top of page



Medulloblastoma Brain Tumours
Definition, Prognosis and Treatment


William had Medulloblastoma Brain tumours.

Medulloblastoma is the most common malignant or high-grade paediatric brain tumour. At least 75% of medulloblastomas occur in the cerebellum at the back and base of the brain.

Medulloblastoma brain cancer is usually diagnosed as a grade 3 or grade 4 tumour. It is more common in boys than girls and is rarer in adults. It originates in embryonic (foetal) tissue hence is classified as an embryonal tumour and is typically discovered during the first five years of life.

This type of tumour is rare in adults

What is the survival rate for Medulloblastoma?
Survival rates in children with medulloblastoma depend on the patient's age and if the tumour has spread. 
If the disease has not spread, survival rates are above 60%, but if it has spread to the spinal cord, the survival rate is reduced.

Because medulloblastoma is such a rare disease in adults, prognosis is very much determined on a case by case basis. Like any high-grade brain tumour, the survival rate statistics will be lower than for patients with a low-grade brain tumour, for example.

The exact type of medulloblastoma makes a difference to the prognosis. For example, a WNT-activated medulloblastoma is considered relatively low-risk with a better prognosis than those classified as Sonic Hedgehog (SHH) activated, grade 3 or grade 4 (see below). 

For children and adults with a recurrent medulloblastoma (where the tumour grows back quickly despite having treatment to remove it), the prognosis is shorter, with a five-year survival rate of less than 40%.

Advances in surgery, radiation, and chemotherapy are contributing to an increase in survival rates, but side effects of treatment can produce long-term challenges for patients, including cognitive difficulties along with psychological and social problems. Longer term support services may be required in order to maximise quality of life. 
Research around the world is now focused on developing more personalised treatments that are more effective, with fewer side effects.

Are there different types of medulloblastoma?
Medulloblastomas are classified into four main groups using molecular and genetic analysis of biopsy tissue, and then into further subgroups using histology – variations identified on examination of tumour cells under a microscope. Tumours are thus given detailed, integrated classifications that are used to indicate a potential prognosis and guide treatment.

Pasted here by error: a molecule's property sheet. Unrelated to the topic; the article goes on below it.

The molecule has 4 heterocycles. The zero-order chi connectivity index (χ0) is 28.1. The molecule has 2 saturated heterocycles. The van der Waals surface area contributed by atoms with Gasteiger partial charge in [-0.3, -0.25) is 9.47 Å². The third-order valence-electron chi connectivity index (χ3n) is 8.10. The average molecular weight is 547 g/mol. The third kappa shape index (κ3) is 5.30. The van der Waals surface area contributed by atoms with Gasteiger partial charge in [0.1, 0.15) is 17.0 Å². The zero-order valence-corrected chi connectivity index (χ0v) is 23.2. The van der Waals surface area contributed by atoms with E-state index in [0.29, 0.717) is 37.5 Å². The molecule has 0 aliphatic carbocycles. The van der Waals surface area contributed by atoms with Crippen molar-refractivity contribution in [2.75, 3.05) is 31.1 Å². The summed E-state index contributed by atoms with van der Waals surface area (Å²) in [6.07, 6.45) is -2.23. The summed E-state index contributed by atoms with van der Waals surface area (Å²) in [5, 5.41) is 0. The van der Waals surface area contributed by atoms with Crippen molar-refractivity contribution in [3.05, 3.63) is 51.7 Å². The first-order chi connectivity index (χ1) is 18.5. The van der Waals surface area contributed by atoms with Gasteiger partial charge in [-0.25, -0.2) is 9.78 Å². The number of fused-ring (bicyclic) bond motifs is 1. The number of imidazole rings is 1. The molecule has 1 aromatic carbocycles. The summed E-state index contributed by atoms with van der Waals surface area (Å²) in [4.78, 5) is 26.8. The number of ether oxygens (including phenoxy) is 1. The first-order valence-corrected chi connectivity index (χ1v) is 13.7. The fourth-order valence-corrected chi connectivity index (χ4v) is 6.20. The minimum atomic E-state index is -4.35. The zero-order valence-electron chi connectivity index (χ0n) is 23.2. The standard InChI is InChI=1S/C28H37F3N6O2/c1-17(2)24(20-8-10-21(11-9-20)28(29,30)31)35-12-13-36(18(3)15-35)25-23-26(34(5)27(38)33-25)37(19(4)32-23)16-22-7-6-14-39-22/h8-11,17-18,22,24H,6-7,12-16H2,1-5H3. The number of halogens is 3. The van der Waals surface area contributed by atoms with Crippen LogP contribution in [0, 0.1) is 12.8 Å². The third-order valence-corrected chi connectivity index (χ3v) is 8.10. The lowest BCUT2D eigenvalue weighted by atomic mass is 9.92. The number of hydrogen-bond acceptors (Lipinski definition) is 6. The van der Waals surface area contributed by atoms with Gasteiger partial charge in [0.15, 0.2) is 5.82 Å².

What do the different types of medulloblastoma mean?
The size, shape and physical characteristics of tumour cells when viewed through a microscope are reflected in names such as ‘large cell’ or ‘nodular’ medulloblastoma, but the four main groups of this tumour type are defined by how they act rather than how they look.

What are the symptoms of medulloblastoma?
Medulloblastoma often occurs in the cerebellum, the area governing motor functions such as movement, balance and co-ordination. 
Symptoms resulting from medulloblastoma growth can include:
•    Problems with walking
•    Increased stumbling and falling 
•    General co-ordination issues, with increasing clumsiness for         example

What causes a medulloblastoma?
The causes of a medulloblastoma are not yet clear, although SHH-activated medulloblastomas can sometimes be associated with a pre-existing condition called Gorlin Syndrome, also known as nevoid basal cell carcinoma syndrome. Gorlin Syndrome can lead to various types of cancer, including basal cell carcinoma, the most common form of skin cancer.

What treatments are used for medulloblastoma?
Surgery to remove all or as much of the tumour as possible usually comes first. This may include the insertion of a shunt in order to divert or regulate the flow of cerebral spinal fluid and / or a biopsy to extract some brain tumour tissue for classification and prognosis.
Surgery is likely to be followed by radiotherapy and chemotherapy.

How can we find a cure for medulloblastoma?
Research we are funding will help lead towards finding a cure for a wide range of brain tumours.
Pioneering researchers at our Brain Tumour Research Centre of Excellence at Queen Mary University of London are learning more about the molecular and genetic make-up of these challenging tumours in order to identify new ways to treat them. The William Low Trust are funding £143,657 to enable Thomas Willot’s to research into Medulloblastoma. Our aim to find a cure so that other people and families do not have to suffer as William did and his family have from this impact of this devastating disease. 

bottom of page